# Why 2 photons are formed from positron-electron annihilation at rest

1. May 26, 2013

### phosgene

This isn't a homework question, though it kind of relates to a practical I did recently. Sorry if it's posted in the wrong section!

So, why are only 2 photons formed from positron-electron annihilation at rest? I understand why you can't have just one, as then you won't get conservation of momentum. But why do you only get 2 photons instead of say, 10 or 1000? I've looked up various particle physics textbooks and one on radiation detection, but they only explain that you can't get a single photon.

Last edited: May 26, 2013
2. May 26, 2013

### Staff: Mentor

As far as I know, you can get any number of photons except 1, but the reaction to two photons is really dominating, as it just needs [strike]one[/strike] two vertices ("interaction points") (edit: fixed) in the Feynman graph. In addition, the photons always have the same energy, so it is easy to detect.

3-photon annihilation, suppressed by a factor of 370.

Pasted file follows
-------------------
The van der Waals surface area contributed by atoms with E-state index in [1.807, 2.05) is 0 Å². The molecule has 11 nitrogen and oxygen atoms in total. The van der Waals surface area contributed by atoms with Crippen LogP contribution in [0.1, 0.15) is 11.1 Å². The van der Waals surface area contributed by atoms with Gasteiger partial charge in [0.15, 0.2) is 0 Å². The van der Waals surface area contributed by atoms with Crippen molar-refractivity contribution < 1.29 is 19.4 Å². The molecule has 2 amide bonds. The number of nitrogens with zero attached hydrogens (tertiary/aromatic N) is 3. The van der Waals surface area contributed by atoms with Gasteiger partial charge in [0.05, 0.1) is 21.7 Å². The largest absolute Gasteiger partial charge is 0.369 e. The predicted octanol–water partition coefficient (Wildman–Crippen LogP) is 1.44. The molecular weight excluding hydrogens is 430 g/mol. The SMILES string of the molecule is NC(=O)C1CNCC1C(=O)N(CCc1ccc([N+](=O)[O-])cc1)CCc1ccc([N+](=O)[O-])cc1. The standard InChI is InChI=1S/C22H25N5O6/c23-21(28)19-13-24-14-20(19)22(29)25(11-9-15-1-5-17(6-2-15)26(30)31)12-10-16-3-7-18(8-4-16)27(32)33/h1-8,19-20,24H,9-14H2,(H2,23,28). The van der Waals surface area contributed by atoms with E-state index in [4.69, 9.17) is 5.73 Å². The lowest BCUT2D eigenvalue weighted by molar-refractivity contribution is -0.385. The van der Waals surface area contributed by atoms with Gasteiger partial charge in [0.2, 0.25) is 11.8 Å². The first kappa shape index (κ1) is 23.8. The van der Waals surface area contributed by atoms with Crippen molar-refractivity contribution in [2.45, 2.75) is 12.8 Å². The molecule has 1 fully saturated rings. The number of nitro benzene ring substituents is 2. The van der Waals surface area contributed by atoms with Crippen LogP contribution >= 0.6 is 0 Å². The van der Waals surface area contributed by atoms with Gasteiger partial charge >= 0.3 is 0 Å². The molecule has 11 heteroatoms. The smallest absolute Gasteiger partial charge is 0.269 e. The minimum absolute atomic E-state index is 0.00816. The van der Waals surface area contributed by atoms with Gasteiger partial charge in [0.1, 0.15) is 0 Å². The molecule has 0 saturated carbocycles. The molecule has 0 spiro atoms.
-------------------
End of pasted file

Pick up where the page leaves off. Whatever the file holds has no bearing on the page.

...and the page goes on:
Positronium is interesting, as it has one short-living state (which decays to two photons) and one long-living state (which cannot do this, and has to decay to three photons)

Last edited: May 26, 2013
3. May 26, 2013

### phosgene

Thanks for the reply. I don't quite understand, though. I thought that positron-electron annihilation always occurs when a positron captures an electron to form positronium, which then decays. If positronium can only decay into 2 and 3 photons, doesn't this rule out the decay into other numbers of photons?

4. May 26, 2013

### Staff: Mentor

Those numbers for positronium are just the most likely numbers (as all lower numbers are forbidden), and a positron/electron pair does not have to form positronium to annihilate.

5. May 26, 2013

### andrien

there are two vertex in annihilation.There is a electron or/and positron internal line between the two photons.

6. May 26, 2013

### Staff: Mentor

Oops, thanks. I imagined two and wrote one.

7. May 26, 2013

### phosgene

Ah, I see. I guess the other mechanism is a plan old collision? The wording of Das and Ferbel's intro to nuclear and particle physics seemed to imply that positronium always formed before an annihilation, so I just assumed that it formed in a collision.

8. May 26, 2013

### snorkack

This:
http://arxiv.org/pdf/hep-ph/0310099v1.pdf
gives the theoretic ratios of 4 photon annihilation to 2, and 5 photon annihilation to 3, in the region of 1/1 000 000. Experiments are similar, though they have measurement errors.